Feeds

China's Nebulae supercomputer - zero to second in 3 months

The perils of big-system assembly

SANS - Survey on application security programs

HPC Blog Those of you interested in what it really takes to bring up a massive system don't want to miss the "Lessons Learned Deploying the World's First GPU-Based Petaflop System" session.

In it, NVIDIA's senior hardware architect, Dale Southard, discusses his experience with China's Nebulae supercomputer - which, in addition to being the #2 system on the TOP500, was also probably the quickest big build of all time, at around three months total.

Southard, who describes himself as a professional debugger, has quite a track record with big systems. Before NVIDIA, he was at Lawrence Livermore, where he participated in a number of large builds (and probably has the scars to prove it). While the Nebulae super went from bare floor to petabyte processing in record time (about 90 days), it had its share of birthing pains.

In his session, Southard spent some time explaining the differences between small, medium and massive systems. According to him, the 'interesting times' begin in earnest when you move from thousand-node systems to something bigger.

The thousand-node system isn't trivial; it requires considerable - often custom - tooling for management and configuration tasks. But the bigger systems are a whole new world of complexity, mainly due to the fact that things that only rarely (if ever) go wrong on smaller systems malfunction frequently when you amass such a huge array of gear.

Southard related a story about a capacitor that blew up like a mini hand grenade, damaging other components as bits of it wormed their way into nooks and crannies. That's not something you see every day.

He also shared a laundry list of things to check out proactively before you begin big-system assembly. For example: make sure that all the systems have a common BIOS level and that they have the correct processors running at the right speed. When you're talking about such a large number of systems, even stringent quality control can let one or two inconsistent builds slip through. Catching these problems early will save countless hours of troubleshooting down the road.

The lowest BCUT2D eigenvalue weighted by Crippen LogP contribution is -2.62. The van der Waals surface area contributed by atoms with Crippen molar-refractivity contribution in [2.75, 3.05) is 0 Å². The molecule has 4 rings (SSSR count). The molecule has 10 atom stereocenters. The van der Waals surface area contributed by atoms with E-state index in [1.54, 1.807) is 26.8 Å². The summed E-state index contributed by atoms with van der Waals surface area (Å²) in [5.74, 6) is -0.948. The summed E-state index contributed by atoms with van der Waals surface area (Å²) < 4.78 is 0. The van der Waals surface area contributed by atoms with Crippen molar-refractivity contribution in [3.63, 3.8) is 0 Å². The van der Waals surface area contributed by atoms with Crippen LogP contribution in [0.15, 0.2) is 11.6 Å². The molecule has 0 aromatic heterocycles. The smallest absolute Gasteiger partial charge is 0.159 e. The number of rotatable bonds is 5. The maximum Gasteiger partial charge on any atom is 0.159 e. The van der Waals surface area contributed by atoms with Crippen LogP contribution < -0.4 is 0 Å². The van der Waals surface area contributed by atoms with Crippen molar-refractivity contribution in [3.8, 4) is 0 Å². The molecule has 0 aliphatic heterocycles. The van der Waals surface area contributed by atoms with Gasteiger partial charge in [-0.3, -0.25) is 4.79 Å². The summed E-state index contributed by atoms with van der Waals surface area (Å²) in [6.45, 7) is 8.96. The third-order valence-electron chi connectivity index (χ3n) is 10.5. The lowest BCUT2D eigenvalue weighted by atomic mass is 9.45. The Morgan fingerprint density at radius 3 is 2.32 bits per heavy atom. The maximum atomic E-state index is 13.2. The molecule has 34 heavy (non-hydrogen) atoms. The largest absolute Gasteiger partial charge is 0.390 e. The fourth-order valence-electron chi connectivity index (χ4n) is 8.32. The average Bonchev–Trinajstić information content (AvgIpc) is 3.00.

The videos of the sessions aren't up yet, but I'm told that they should be posted by the end of the week. I'll put in links as soon as I get them... ®

3 Big data security analytics techniques

More from The Register

next story
This time it's 'Personal': new Office 365 sub covers just two devices
Redmond also brings Office into Google's back yard
Kingston DataTraveler MicroDuo: Turn your phone into a 72GB beast
USB-usiness in the front, micro-USB party in the back
IBM rides nightmarish hardware landscape on OpenPOWER Consortium raft
Google mulls 'third-generation of warehouse-scale computing' on Big Blue's open chips
It's GOOD to get RAIN on your upgrade parade: Crucial M550 1TB SSD
Performance tweaks and power savings – what's not to like?
AMD's 'Seattle' 64-bit ARM server chips now sampling, set to launch in late 2014
But they won't appear in SeaMicro Fabric Compute Systems anytime soon
prev story

Whitepapers

Securing web applications made simple and scalable
In this whitepaper learn how automated security testing can provide a simple and scalable way to protect your web applications.
3 Big data security analytics techniques
Applying these Big Data security analytics techniques can help you make your business safer by detecting attacks early, before significant damage is done.
The benefits of software based PBX
Why you should break free from your proprietary PBX and how to leverage your existing server hardware.
Mainstay ROI - Does application security pay?
In this whitepaper learn how you and your enterprise might benefit from better software security.
Combat fraud and increase customer satisfaction
Based on their experience using HP ArcSight Enterprise Security Manager for IT security operations, Finansbank moved to HP ArcSight ESM for fraud management.